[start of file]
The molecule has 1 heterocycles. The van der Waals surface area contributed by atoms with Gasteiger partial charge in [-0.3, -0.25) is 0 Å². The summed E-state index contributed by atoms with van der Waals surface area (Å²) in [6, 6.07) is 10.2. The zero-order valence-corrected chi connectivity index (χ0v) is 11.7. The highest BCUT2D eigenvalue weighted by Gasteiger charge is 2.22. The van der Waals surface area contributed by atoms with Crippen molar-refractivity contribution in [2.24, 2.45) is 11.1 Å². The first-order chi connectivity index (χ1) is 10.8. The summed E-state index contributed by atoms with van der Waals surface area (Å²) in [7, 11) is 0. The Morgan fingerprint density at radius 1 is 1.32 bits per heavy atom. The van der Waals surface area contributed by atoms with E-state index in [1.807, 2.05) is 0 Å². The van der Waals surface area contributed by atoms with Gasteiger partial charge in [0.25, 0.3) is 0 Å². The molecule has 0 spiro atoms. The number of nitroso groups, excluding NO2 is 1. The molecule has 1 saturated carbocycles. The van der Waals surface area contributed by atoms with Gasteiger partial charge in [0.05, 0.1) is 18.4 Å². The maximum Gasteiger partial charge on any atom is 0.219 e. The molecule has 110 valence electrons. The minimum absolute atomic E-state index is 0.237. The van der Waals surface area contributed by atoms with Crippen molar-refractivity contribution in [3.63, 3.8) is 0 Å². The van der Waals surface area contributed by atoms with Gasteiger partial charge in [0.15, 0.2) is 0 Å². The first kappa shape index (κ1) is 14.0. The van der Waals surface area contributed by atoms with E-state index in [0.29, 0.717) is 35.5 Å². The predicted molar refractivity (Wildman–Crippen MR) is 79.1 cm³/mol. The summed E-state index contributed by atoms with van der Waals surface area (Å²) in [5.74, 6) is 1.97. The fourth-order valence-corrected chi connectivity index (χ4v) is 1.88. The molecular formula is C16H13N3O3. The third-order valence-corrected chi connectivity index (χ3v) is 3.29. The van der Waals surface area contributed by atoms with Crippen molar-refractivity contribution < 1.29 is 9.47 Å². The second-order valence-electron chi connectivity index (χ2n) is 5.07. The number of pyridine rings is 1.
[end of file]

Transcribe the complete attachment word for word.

The molecule has 1 heterocycles. The van der Waals surface area contributed by atoms with Gasteiger partial charge in [-0.3, -0.25) is 0 Å². The summed E-state index contributed by atoms with van der Waals surface area (Å²) in [6, 6.07) is 10.2. The zero-order valence-corrected chi connectivity index (χ0v) is 11.7. The highest BCUT2D eigenvalue weighted by Gasteiger charge is 2.22. The van der Waals surface area contributed by atoms with Crippen molar-refractivity contribution in [2.24, 2.45) is 11.1 Å². The first-order chi connectivity index (χ1) is 10.8. The summed E-state index contributed by atoms with van der Waals surface area (Å²) in [7, 11) is 0. The Morgan fingerprint density at radius 1 is 1.32 bits per heavy atom. The van der Waals surface area contributed by atoms with E-state index in [1.807, 2.05) is 0 Å². The van der Waals surface area contributed by atoms with Gasteiger partial charge in [0.25, 0.3) is 0 Å². The molecule has 0 spiro atoms. The number of nitroso groups, excluding NO2 is 1. The molecule has 1 saturated carbocycles. The van der Waals surface area contributed by atoms with Gasteiger partial charge in [0.05, 0.1) is 18.4 Å². The maximum Gasteiger partial charge on any atom is 0.219 e. The molecule has 110 valence electrons. The minimum absolute atomic E-state index is 0.237. The van der Waals surface area contributed by atoms with Crippen molar-refractivity contribution in [3.63, 3.8) is 0 Å². The van der Waals surface area contributed by atoms with Gasteiger partial charge in [0.15, 0.2) is 0 Å². The first kappa shape index (κ1) is 14.0. The van der Waals surface area contributed by atoms with E-state index in [0.29, 0.717) is 35.5 Å². The predicted molar refractivity (Wildman–Crippen MR) is 79.1 cm³/mol. The summed E-state index contributed by atoms with van der Waals surface area (Å²) in [5.74, 6) is 1.97. The fourth-order valence-corrected chi connectivity index (χ4v) is 1.88. The molecular formula is C16H13N3O3. The third-order valence-corrected chi connectivity index (χ3v) is 3.29. The van der Waals surface area contributed by atoms with Crippen molar-refractivity contribution < 1.29 is 9.47 Å². The second-order valence-electron chi connectivity index (χ2n) is 5.07. The number of pyridine rings is 1.